• Ohio Legislature Approves Suppressors for Hunting

    December 11, 2014

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    Lawmakers in Ohio have just approved the legalization of suppressors for hunting. The bill is now waiting for Ohio Governor John Kasich’s signature (which he’s expected to sign). Our counterparts in Ohio, the Buckeye Firearms Association, have been working extremely hard to legalize suppressors. Yesterday the Ohio House of Representatives passed H.B.234 by a massive 69-16 margin. Once again we’re seeing that when legislators take the time to thoroughly examine the legalization of suppressors the vast majority of reasonable lawmakers find no reason to oppose such a bill.

    During the 2014 legislative session the National Rifle Association, the Iowa Firearms Coalition, and the American Suppressor Association all pushed for the legalization of suppressors in Iowa. The bill passed through the Iowa House of Representatives with overwhelming bipartisan support, only to be stopped cold by the anti-gun chair of the Senate Judiciary Committee Rob Hogg. Full details on the plight of last year’s suppressor bill can be found HERE.

    A bill to legalize suppressors will likely be brought up again in the 2015 legislative session. Fortunately for Iowa’s firearms community Sen. Rob Hogg is no longer the chair of the Senate Judiciary Committee. He’s been replaced by Senator Steve Sodders, of State Center. Sodders has been supportive of some of our pro-2nd Amendment bills in the past, but has opposed others.

    Remember, the primary role of a suppressor is to reduce the overall sound signature of the host firearm to hearing safe levels. Contrary to popular belief, they do not “silence” or eliminate the noise of a gunshot. Rather, they trap the expanding gasses at the muzzle of a firearm and allow them to slowly cool, in a similar fashion to car mufflers. Their muffling capabilities intrinsically make them a hearing protection device for both the shooter and those around them.

    If you’d like to see suppressors legalized in Iowa, there are two very important steps you can take right now before the 2015 legislative session begins:

    1) Contact your legislators and tell them you want them to legalize suppressors as well as protect and enhance your 2nd Amendment rights.

    2) Fill out Senator Steve Sodders’ 2015 legislative priorities survey and make sure he knows that Iowa’s firearms community has high expectations for him.

    Bonus: Sign up for our email list to for the latest on pro-2nd Amendment bills, and Action Alerts to help advance our cause.


    Iowa Firearms Coalition is an entirely volunteer, grassroots, 2nd Amendment advocacy group. Responsible for bringing uniformity to Iowa’s Concealed Weapons Permitting process, IFC’s members work to protect and enhance 2nd Amendment rights in Iowa. An affiliate of the National Rifle Association, the IFC actively seeks to foster and promote the shooting sports. Sign up for our email list for the latest on 2nd Amendment issues in Iowa. You can support our work by becoming a member, or making a donation.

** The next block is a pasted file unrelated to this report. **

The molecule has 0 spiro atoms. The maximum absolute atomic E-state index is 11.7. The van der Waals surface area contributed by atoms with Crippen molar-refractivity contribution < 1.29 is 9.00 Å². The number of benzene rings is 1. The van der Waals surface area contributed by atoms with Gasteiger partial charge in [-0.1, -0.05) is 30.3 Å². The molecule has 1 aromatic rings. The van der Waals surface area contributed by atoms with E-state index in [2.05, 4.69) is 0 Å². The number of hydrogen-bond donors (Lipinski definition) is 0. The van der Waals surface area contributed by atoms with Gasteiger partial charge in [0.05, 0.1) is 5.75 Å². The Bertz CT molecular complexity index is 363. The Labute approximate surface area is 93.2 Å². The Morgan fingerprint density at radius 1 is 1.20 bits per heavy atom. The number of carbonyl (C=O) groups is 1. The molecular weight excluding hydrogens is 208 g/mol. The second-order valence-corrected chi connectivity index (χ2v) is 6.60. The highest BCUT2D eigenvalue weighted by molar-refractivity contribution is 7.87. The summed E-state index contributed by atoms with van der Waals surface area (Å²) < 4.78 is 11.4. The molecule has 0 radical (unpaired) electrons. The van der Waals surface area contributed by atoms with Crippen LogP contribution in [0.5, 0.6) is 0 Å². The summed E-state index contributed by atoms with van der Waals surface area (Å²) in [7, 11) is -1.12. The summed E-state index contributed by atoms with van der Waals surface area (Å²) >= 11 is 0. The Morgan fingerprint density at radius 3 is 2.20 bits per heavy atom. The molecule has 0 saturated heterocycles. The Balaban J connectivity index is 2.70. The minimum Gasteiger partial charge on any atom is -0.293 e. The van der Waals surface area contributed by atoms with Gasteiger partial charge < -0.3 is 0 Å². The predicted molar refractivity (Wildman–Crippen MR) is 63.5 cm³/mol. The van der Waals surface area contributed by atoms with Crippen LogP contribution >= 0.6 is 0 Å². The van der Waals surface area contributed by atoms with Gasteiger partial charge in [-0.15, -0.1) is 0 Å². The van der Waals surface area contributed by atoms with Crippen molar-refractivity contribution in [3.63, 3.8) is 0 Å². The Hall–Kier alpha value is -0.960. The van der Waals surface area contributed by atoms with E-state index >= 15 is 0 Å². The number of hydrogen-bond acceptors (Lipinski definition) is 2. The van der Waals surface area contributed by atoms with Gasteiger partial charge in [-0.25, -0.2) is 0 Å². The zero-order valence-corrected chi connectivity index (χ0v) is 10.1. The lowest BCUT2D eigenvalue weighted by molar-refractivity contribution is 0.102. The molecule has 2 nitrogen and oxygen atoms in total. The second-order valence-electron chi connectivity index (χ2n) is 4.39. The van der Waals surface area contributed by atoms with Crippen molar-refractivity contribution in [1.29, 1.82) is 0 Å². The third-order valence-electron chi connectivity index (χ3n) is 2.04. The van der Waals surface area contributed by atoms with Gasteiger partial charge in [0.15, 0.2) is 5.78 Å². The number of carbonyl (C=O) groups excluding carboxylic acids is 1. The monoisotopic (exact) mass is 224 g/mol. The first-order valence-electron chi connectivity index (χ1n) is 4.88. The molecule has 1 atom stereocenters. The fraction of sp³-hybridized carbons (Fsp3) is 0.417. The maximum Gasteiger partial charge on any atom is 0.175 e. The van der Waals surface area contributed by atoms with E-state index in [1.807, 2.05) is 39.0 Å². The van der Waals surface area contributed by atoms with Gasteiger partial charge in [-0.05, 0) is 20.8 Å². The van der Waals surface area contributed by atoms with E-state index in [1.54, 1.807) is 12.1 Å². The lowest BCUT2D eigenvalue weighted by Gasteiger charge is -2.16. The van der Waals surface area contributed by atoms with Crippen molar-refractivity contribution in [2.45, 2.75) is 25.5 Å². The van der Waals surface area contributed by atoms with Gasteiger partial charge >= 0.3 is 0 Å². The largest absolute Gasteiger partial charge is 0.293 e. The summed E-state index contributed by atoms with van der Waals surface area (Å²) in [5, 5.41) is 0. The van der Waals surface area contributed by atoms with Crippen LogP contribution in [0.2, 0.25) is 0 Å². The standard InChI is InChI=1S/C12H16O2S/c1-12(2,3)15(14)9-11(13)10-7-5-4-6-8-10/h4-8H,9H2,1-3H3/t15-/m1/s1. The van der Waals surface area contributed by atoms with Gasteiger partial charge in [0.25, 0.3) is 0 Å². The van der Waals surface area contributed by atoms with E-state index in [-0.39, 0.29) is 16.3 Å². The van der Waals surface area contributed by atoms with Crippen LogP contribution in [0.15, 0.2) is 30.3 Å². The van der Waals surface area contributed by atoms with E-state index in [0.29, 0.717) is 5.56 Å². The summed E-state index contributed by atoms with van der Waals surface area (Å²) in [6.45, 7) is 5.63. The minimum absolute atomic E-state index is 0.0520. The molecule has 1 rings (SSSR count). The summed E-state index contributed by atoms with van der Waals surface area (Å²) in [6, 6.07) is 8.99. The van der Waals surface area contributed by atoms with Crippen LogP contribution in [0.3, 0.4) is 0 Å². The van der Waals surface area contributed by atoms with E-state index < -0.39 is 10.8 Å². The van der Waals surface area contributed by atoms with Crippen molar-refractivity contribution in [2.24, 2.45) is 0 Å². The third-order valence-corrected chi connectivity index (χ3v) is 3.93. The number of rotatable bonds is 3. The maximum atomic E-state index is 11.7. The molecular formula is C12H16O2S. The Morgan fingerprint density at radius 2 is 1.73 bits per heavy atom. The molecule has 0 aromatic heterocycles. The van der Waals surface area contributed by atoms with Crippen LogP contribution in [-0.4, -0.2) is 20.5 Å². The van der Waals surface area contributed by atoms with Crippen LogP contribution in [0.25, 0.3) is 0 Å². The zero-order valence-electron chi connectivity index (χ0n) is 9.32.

• Woah, did the New York Times just come out against the “Assault Weapons Ban?”

    September 15, 2014

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    The New York Times recently featured a groundbreaking piece titled “The Assault Weapons Myth.” OK, maybe it’s not really groundbreaking. Maybe it simply pointed to the facts that we gun owners have been shouting for years, but it certainly was a monumental change of direction for the typically left leaning newspaper.

    The article, written by ProPublica’s Lois Beckett, calls out the anti-gun push to ban what they’ve deemed “assault weapons.” The article very clearly lays out the facts that “assault weapons” are only used in a tiny fraction of murders. What’s even better is Ms. Beckett even calls out mass media for their obsessive coverage of mass shootings. This is one New York Times story worth reading.

    Highlights from the story include:

    The criminologist James Alan Fox at Northeastern University estimates that there have been an average of 100 victims killed each year in mass shootings over the past three decades. That’s less than 1 percent of gun homicide victims.
    But in the 10 years since the previous ban lapsed, even gun control advocates acknowledge a larger truth: The law that barred the sale of assault weapons from 1994 to 2004 made little difference.
    David M. Kennedy, the director of the Center for Crime Prevention and Control at the John Jay College of Criminal Justice, argues that the issue of gun violence can seem enormous and intractable without first addressing poverty or drugs. A closer look at the social networks of neighborhoods most afflicted, he says, often shows that only a small number of men drive most of the violence. Identify them and change their behavior, and it’s possible to have an immediate impact.
    Most Americans do not know that gun homicides have decreased by 49 percent since 1993 as violent crime also fell…
    In 2012, only 322 people were murdered with any kind of rifle, F.B.I. data shows.
    This politically defined category of guns — a selection of rifles, shotguns and handguns with “military-style” features — only figured in about 2 percent of gun crimes nationwide before the ban.
    Mr. Clinton blamed the ban for Democratic losses in 1994. Crime fell, but when the ban expired, a detailed study found no proof that it had contributed to the decline. The ban did reduce the number of assault weapons recovered by local police, to 1 percent from roughly 2 percent.
    A Pew survey conducted after the mass shooting at Sandy Hook Elementary School in Newtown, Conn., found that 56 percent of Americans believed wrongly that the rate of gun crime was higher than it was 20 years ago.